Tag Archives: fiction

Becoming a Writer of Jewish Fiction

Can a novel be taught as history? Author Sharon Hart-Green shares her experience as a writer of Jewish fiction, and argues that fiction readers not only acquire factual knowledge, but emotional affinity. Here’s why her poignant new novel belongs in classrooms this fall.


I must admit that before writing Come Back for Me, I felt a sense of trepidation about writing a Holocaust novel. Since neither my parents nor grandparents are Holocaust survivors, I did not believe that I had the “right” to do so. At the same time, I was caught between two opposing pulls: the feeling of obligation to somehow give voice to those who were brutally murdered, and the knowledge that no book could ever do justice to what they suffered. How could I possibly resolve what seemed to be an impossible dilemma?

I believe that I was able to negotiate a solution to this impasse by taking what I would call an “indirect” approach:  writing about the lingering effects of the Holocaust on two generations of Jewish families, rather than trying to write directly about the Holocaust itself. Since I had grown up in a neighbourhood full of Holocaust survivors and their children, I felt well equipped to undertake this task. This allowed me to explore the event through the experiences of those who survived as well as how it affected their offspring. History, after all, is composed of many layers of experience, and if I could approach it from this indirect angle, then perhaps I would be able to unearth some truths about it that could not be otherwise revealed.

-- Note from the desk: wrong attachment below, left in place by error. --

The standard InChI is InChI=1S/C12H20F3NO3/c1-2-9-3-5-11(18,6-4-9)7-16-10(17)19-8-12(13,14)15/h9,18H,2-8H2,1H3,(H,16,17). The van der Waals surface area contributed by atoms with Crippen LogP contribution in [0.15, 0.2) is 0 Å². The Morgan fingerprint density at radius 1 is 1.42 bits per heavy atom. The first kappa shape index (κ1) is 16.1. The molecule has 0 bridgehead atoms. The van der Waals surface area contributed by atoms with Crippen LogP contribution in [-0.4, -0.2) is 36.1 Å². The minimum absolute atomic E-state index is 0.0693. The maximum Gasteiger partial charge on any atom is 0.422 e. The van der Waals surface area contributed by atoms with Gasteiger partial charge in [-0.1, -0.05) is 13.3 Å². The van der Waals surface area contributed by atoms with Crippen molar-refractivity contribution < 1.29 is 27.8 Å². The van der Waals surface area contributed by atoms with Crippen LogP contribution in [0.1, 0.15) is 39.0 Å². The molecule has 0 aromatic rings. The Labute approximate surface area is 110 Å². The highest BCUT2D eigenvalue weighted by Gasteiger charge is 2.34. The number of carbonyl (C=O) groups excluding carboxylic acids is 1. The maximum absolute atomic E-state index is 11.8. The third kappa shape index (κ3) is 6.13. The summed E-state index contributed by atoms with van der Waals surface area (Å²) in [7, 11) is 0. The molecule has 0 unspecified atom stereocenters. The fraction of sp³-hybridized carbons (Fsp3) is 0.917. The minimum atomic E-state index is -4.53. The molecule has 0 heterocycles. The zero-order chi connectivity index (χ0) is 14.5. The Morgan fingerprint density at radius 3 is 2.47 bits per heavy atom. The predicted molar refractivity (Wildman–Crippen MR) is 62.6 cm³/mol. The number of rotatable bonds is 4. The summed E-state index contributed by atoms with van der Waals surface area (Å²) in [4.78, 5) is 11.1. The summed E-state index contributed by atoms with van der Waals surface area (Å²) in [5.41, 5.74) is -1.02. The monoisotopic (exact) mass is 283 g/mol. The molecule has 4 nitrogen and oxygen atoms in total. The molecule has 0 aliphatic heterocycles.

Indeed, one of the most effective ways to teach about history is through fiction. Why? Because fiction beckons the reader to enter another person’s life – to “live” that life on an emotional level – even if only for a short while. That is not to underestimate the value of learning from history books as well; to be sure, reading about the rise and fall of great leaders and analyzing the causes and effects of historical change is vital. However, historians rarely tell stories about ordinary people. Fiction has the unique ability to draw a reader into the personal life of everyday individuals. In fact, this might be the best way for readers to learn most deeply about a historical period. When reading about characters from other eras, they not only acquire factual knowledge, but also emotional affinity.

Yet teaching about the Holocaust through the use of fiction is a particularly complex matter, partly because the enormity of the Holocaust itself makes it a difficult subject to convey in any form. How can any of us fathom that it was only seventy-five years ago that a regime arose which attempted to systematically murder every man, woman, and child of Jewish descent in all of Europe? The victim toll alone is so massive that most people who read statistics like “six million” can barely grasp what that means.